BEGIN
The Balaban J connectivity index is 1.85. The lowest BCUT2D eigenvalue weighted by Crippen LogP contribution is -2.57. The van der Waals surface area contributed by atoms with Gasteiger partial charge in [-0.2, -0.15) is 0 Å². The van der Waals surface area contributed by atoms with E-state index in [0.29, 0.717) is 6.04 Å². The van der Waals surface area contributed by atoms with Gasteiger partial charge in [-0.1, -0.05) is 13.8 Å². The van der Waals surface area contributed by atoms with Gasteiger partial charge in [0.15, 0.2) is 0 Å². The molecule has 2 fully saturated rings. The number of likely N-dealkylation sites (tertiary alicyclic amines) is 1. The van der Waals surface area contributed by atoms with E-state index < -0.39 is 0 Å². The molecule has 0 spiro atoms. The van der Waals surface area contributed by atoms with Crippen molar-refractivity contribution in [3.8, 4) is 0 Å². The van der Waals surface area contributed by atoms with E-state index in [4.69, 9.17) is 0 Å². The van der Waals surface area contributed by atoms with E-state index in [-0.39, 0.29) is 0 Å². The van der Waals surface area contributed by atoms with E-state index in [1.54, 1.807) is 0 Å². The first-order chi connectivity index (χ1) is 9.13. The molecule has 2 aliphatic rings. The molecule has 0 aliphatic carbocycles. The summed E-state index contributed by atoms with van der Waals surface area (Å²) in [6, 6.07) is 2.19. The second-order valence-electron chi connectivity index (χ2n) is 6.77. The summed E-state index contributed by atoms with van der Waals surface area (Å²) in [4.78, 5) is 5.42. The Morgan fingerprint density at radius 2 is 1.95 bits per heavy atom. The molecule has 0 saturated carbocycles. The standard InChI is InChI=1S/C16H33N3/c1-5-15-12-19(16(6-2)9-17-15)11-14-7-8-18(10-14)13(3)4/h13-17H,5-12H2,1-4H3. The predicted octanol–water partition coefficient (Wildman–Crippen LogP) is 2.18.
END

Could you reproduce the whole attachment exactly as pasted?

The Balaban J connectivity index is 1.85. The lowest BCUT2D eigenvalue weighted by Crippen LogP contribution is -2.57. The van der Waals surface area contributed by atoms with Gasteiger partial charge in [-0.2, -0.15) is 0 Å². The van der Waals surface area contributed by atoms with E-state index in [0.29, 0.717) is 6.04 Å². The van der Waals surface area contributed by atoms with Gasteiger partial charge in [-0.1, -0.05) is 13.8 Å². The van der Waals surface area contributed by atoms with Gasteiger partial charge in [0.15, 0.2) is 0 Å². The molecule has 2 fully saturated rings. The number of likely N-dealkylation sites (tertiary alicyclic amines) is 1. The van der Waals surface area contributed by atoms with E-state index < -0.39 is 0 Å². The molecule has 0 spiro atoms. The van der Waals surface area contributed by atoms with Crippen molar-refractivity contribution in [3.8, 4) is 0 Å². The van der Waals surface area contributed by atoms with E-state index in [4.69, 9.17) is 0 Å². The van der Waals surface area contributed by atoms with E-state index in [-0.39, 0.29) is 0 Å². The van der Waals surface area contributed by atoms with E-state index in [1.54, 1.807) is 0 Å². The first-order chi connectivity index (χ1) is 9.13. The molecule has 2 aliphatic rings. The molecule has 0 aliphatic carbocycles. The summed E-state index contributed by atoms with van der Waals surface area (Å²) in [6, 6.07) is 2.19. The second-order valence-electron chi connectivity index (χ2n) is 6.77. The summed E-state index contributed by atoms with van der Waals surface area (Å²) in [4.78, 5) is 5.42. The Morgan fingerprint density at radius 2 is 1.95 bits per heavy atom. The molecule has 0 saturated carbocycles. The standard InChI is InChI=1S/C16H33N3/c1-5-15-12-19(16(6-2)9-17-15)11-14-7-8-18(10-14)13(3)4/h13-17H,5-12H2,1-4H3. The predicted octanol–water partition coefficient (Wildman–Crippen LogP) is 2.18.